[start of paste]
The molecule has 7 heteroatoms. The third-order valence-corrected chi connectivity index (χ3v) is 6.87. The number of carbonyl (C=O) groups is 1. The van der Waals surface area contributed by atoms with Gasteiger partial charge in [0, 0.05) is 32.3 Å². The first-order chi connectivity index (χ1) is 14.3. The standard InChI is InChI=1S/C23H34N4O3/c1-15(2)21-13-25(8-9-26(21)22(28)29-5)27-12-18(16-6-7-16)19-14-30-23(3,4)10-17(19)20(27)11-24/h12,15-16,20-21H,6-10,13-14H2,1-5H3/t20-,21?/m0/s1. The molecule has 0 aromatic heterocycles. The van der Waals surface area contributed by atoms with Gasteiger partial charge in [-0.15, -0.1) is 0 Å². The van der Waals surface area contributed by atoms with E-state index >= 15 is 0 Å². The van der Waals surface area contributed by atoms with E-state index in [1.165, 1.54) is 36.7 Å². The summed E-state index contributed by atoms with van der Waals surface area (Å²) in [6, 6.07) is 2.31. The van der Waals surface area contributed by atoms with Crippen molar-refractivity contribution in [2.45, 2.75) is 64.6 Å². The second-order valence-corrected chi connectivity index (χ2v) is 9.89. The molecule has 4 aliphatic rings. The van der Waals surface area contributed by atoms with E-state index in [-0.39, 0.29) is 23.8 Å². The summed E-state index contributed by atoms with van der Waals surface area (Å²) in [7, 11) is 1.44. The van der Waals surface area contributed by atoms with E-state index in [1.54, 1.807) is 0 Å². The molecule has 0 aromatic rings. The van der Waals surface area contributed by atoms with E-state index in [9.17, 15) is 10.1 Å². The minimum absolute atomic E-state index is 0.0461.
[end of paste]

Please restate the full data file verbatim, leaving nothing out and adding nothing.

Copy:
The molecule has 7 heteroatoms. The third-order valence-corrected chi connectivity index (χ3v) is 6.87. The number of carbonyl (C=O) groups is 1. The van der Waals surface area contributed by atoms with Gasteiger partial charge in [0, 0.05) is 32.3 Å². The first-order chi connectivity index (χ1) is 14.3. The standard InChI is InChI=1S/C23H34N4O3/c1-15(2)21-13-25(8-9-26(21)22(28)29-5)27-12-18(16-6-7-16)19-14-30-23(3,4)10-17(19)20(27)11-24/h12,15-16,20-21H,6-10,13-14H2,1-5H3/t20-,21?/m0/s1. The molecule has 0 aromatic heterocycles. The van der Waals surface area contributed by atoms with Gasteiger partial charge in [-0.15, -0.1) is 0 Å². The van der Waals surface area contributed by atoms with E-state index >= 15 is 0 Å². The van der Waals surface area contributed by atoms with E-state index in [1.165, 1.54) is 36.7 Å². The summed E-state index contributed by atoms with van der Waals surface area (Å²) in [6, 6.07) is 2.31. The van der Waals surface area contributed by atoms with Crippen molar-refractivity contribution in [2.45, 2.75) is 64.6 Å². The second-order valence-corrected chi connectivity index (χ2v) is 9.89. The molecule has 4 aliphatic rings. The van der Waals surface area contributed by atoms with E-state index in [-0.39, 0.29) is 23.8 Å². The summed E-state index contributed by atoms with van der Waals surface area (Å²) in [7, 11) is 1.44. The van der Waals surface area contributed by atoms with E-state index in [1.54, 1.807) is 0 Å². The molecule has 0 aromatic rings. The van der Waals surface area contributed by atoms with E-state index in [9.17, 15) is 10.1 Å². The minimum absolute atomic E-state index is 0.0461.